In a manufacturing dependent world, CNC machining stands as a powerful and indispensable technology. CNC, or Computer Numerical Control, revolutionized the way we produce parts and components, requiring accuracy and efficiency unachievable using other techniques. At its core, CNC machining is an automated process that uses computer-controlled machines to precisely cut materials like metal, plastic, and more. In this blog post, we’ll dive into the basics of CNC machining and explore how it has transformed the world of manufacturing.
CNC machining almost completely (and in some cases, entirely) eliminates the need for manual operation, relying instead on computer programs, automation, and coded instructions to guide the tools. This allows for the creation of intricate and complex shapes that would be nearly impossible to achieve with traditional methods. The heart of a CNC system is its computer controller, which uses G-Code to interpret a design’s digital blueprint and translate it into precise movements of the cutting tools. This level of automation not only ensures consistent quality, but also drastically reduces human error, making CNC machining a staple of the modern manufacturing world.
Marzilli Machine uses a variety of 3D CAM software, with the most prominent being Mastercam. CAM, or Computer Aided Manufacturing, software serves as a bridge between the design and the production stages. CAM takes digital designs usually made with CAD, or Computer Aided Design, software and turns it into G-Code. This is mostly done with something called toolpaths. A toolpath refers to the precise movements made by a CNC machine’s cutting tool. Taken into account are the specific cutting paths, speeds, feeds, and the actions required by the tool. In the modern world of manufacturing, CAM can generate most toolpaths automatically, however this should always be checked for accuracy. Thankfully, CAM software knows this feature won’t always be 100% accurate. Many CAM programs offer simulation tools that enable users to preview the machining process.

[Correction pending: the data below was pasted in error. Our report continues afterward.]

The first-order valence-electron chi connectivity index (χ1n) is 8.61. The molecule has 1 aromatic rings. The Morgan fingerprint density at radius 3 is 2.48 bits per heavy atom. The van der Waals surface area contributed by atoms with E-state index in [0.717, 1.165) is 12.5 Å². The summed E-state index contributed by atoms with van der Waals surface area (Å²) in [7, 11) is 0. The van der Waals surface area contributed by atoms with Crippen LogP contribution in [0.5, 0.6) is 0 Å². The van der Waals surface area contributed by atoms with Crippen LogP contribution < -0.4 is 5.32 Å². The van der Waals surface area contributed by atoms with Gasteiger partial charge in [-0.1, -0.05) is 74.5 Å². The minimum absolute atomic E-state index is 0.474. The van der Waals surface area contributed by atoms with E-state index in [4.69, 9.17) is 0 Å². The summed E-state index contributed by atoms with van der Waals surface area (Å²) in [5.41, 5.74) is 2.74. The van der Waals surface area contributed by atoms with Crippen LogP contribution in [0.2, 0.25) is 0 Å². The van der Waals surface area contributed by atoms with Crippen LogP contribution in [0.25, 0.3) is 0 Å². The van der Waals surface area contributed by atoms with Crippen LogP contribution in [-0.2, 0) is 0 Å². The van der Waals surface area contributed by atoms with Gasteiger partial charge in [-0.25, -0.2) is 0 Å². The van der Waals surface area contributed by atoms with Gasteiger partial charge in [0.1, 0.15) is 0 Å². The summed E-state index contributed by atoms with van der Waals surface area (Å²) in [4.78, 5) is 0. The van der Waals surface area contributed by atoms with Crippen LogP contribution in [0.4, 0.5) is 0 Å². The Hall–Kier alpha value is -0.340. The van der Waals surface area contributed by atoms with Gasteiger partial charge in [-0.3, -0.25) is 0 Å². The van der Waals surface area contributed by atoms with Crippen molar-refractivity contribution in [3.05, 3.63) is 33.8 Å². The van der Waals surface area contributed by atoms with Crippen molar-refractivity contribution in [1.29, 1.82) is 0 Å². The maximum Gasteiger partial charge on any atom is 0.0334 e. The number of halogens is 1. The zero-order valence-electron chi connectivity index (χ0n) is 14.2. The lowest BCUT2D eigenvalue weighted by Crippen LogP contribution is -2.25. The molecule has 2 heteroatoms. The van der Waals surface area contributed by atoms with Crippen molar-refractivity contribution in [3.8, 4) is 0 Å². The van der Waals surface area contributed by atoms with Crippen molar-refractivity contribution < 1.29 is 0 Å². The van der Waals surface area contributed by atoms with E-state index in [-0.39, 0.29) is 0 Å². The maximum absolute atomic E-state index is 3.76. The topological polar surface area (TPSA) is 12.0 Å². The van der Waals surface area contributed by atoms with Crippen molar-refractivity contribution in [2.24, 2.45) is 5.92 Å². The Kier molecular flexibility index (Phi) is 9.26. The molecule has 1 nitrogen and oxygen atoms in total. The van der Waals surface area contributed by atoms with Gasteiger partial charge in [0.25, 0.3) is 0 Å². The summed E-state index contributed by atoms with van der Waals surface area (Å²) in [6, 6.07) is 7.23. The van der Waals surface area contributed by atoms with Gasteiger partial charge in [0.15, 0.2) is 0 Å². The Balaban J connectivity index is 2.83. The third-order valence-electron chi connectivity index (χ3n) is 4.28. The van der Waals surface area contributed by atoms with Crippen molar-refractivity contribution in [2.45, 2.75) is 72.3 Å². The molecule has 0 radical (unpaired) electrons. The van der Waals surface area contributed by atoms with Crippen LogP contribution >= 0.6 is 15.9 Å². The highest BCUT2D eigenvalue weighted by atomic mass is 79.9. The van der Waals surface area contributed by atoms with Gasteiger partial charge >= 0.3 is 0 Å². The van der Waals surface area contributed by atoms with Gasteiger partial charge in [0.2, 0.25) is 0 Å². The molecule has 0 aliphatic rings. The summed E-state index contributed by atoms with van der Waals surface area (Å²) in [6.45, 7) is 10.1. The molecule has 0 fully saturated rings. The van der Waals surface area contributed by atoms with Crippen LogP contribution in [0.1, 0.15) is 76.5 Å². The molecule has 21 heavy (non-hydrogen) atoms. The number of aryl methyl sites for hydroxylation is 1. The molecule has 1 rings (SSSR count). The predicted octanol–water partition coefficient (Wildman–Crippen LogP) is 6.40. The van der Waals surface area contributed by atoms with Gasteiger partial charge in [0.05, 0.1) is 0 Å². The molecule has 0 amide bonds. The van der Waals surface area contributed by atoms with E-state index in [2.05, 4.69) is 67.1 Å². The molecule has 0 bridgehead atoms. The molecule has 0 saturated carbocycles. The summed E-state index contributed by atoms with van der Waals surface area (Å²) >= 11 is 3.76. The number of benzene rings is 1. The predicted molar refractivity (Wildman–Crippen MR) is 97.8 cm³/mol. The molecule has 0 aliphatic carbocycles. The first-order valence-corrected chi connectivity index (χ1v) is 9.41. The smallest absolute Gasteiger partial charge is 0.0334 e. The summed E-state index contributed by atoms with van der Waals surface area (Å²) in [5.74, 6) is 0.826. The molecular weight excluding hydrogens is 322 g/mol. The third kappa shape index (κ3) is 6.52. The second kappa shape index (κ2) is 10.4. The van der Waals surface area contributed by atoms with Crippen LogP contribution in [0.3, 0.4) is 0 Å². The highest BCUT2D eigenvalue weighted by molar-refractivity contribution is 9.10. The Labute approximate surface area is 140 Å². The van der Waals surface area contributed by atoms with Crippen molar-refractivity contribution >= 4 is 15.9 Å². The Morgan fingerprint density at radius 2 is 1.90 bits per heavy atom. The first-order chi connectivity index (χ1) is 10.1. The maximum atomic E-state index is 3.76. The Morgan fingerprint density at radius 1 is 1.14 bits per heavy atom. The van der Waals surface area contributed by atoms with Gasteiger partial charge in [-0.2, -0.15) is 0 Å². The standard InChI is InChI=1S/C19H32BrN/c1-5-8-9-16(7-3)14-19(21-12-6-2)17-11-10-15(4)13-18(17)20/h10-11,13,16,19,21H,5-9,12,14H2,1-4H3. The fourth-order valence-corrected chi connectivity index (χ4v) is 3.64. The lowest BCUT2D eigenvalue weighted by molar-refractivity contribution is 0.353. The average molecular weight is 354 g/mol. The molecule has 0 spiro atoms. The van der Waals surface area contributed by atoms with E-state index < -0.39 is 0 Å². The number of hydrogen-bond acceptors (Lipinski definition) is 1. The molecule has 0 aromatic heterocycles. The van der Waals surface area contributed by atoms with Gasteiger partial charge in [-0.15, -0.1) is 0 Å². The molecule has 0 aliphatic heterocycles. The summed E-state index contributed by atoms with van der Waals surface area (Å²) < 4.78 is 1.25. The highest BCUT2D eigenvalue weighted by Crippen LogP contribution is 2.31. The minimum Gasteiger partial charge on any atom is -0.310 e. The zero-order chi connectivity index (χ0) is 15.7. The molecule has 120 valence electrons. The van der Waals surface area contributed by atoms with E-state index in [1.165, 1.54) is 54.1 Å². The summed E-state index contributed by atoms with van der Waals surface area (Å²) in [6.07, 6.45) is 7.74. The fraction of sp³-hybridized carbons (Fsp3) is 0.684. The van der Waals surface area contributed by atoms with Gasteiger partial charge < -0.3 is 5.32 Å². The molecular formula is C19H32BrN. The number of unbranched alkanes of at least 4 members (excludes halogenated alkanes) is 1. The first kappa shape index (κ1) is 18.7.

The applications of CNC machining are seemingly endless. From the aerospace and weapon industries, to medical device manufacturing and prototyping, CNC machines are the go-to choice for producing high-precision parts. Whether you’re crafting a prototype for a groundbreaking invention or producing components for a mass-market product, CNC machining offers the precision and repeatability needed to meet the most demanding specifications.
CNC Mills: CNC mills are ideal for machining complex three-dimensional shapes and contours, making them suitable for tasks like sculpting, pocketing, and drilling holes at various angles. In a CNC mill, the cutting tool can approach the workpiece from various angles and directions, offering greater flexibility in tool orientation. This benefit grows greater when using a mill equipped with 5-Axis capabilities, which we will be covering in depth in a future blog post!
CNC Lathes: CNC lathes are best suited for rotational parts like shafts, bolts, and pins, as they excel in turning and facing operations. CNC lathes typically work with a fixed tool orientation perpendicular to the rotating workpiece. Meaning that they are commonly employed for producing cylindrical components, however thanks to live tooling, they are not limited to them. We will cover live tooling in depth in a future blog!
Quality Control: Quality Control, or QC, is a vital part of the production phase. QC checks are performed before production, known as First Article Inspection, or FAI. Parts continue to be inspected during production in the form of In Process Checks, or IPCs. This ensures dimensional accuracy throughout the production process. After production is complete, random samples are chosen and inspected. This is commonly known as the final inspection. We will fully dive into the benefits of QC in a future blog post.
Stay tuned for next Monday, where we will be discussing CNC Milling in depth. As well as how it could affect your company or project instantaneously!